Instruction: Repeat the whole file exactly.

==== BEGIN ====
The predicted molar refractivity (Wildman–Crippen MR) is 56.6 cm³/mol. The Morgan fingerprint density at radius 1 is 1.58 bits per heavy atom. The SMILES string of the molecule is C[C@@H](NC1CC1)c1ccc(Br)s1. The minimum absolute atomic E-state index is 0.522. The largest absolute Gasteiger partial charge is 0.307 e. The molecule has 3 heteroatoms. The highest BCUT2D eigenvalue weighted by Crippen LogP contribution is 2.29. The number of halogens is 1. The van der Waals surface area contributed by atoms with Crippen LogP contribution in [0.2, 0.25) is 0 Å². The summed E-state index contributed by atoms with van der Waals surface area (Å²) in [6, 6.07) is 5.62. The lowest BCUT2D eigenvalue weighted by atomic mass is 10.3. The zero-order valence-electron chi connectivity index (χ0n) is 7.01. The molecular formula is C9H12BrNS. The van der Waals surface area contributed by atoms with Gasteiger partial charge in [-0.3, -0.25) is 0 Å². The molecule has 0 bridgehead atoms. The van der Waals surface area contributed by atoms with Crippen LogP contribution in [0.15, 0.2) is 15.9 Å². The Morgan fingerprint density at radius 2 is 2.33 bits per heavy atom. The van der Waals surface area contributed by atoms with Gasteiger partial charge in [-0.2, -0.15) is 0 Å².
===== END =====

The predicted molar refractivity (Wildman–Crippen MR) is 56.6 cm³/mol. The Morgan fingerprint density at radius 1 is 1.58 bits per heavy atom. The SMILES string of the molecule is C[C@@H](NC1CC1)c1ccc(Br)s1. The minimum absolute atomic E-state index is 0.522. The largest absolute Gasteiger partial charge is 0.307 e. The molecule has 3 heteroatoms. The highest BCUT2D eigenvalue weighted by Crippen LogP contribution is 2.29. The number of halogens is 1. The van der Waals surface area contributed by atoms with Crippen LogP contribution in [0.2, 0.25) is 0 Å². The summed E-state index contributed by atoms with van der Waals surface area (Å²) in [6, 6.07) is 5.62. The lowest BCUT2D eigenvalue weighted by atomic mass is 10.3. The zero-order valence-electron chi connectivity index (χ0n) is 7.01. The molecular formula is C9H12BrNS. The van der Waals surface area contributed by atoms with Gasteiger partial charge in [-0.3, -0.25) is 0 Å². The molecule has 0 bridgehead atoms. The van der Waals surface area contributed by atoms with Crippen LogP contribution in [0.15, 0.2) is 15.9 Å². The Morgan fingerprint density at radius 2 is 2.33 bits per heavy atom. The van der Waals surface area contributed by atoms with Gasteiger partial charge in [-0.2, -0.15) is 0 Å².